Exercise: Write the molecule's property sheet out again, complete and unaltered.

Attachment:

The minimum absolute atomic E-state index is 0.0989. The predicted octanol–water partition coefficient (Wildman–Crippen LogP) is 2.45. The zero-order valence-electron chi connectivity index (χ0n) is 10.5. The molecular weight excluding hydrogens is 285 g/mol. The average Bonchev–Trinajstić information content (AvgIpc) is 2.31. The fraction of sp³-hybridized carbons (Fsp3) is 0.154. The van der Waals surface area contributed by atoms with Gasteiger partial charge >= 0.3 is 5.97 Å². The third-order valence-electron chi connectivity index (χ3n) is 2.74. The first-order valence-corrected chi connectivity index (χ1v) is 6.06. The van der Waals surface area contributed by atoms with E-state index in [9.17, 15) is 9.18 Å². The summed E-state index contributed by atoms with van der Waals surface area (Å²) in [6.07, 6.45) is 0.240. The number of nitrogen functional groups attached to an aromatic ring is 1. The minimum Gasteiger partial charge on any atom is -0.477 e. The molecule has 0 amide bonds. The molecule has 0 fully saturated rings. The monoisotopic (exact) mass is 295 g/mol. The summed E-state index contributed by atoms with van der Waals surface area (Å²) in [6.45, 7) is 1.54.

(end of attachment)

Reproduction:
The minimum absolute atomic E-state index is 0.0989. The predicted octanol–water partition coefficient (Wildman–Crippen LogP) is 2.45. The zero-order valence-electron chi connectivity index (χ0n) is 10.5. The molecular weight excluding hydrogens is 285 g/mol. The average Bonchev–Trinajstić information content (AvgIpc) is 2.31. The fraction of sp³-hybridized carbons (Fsp3) is 0.154. The van der Waals surface area contributed by atoms with Gasteiger partial charge >= 0.3 is 5.97 Å². The third-order valence-electron chi connectivity index (χ3n) is 2.74. The first-order valence-corrected chi connectivity index (χ1v) is 6.06. The van der Waals surface area contributed by atoms with E-state index in [9.17, 15) is 9.18 Å². The summed E-state index contributed by atoms with van der Waals surface area (Å²) in [6.07, 6.45) is 0.240. The number of nitrogen functional groups attached to an aromatic ring is 1. The minimum Gasteiger partial charge on any atom is -0.477 e. The molecule has 0 amide bonds. The molecule has 0 fully saturated rings. The monoisotopic (exact) mass is 295 g/mol. The summed E-state index contributed by atoms with van der Waals surface area (Å²) in [6.45, 7) is 1.54.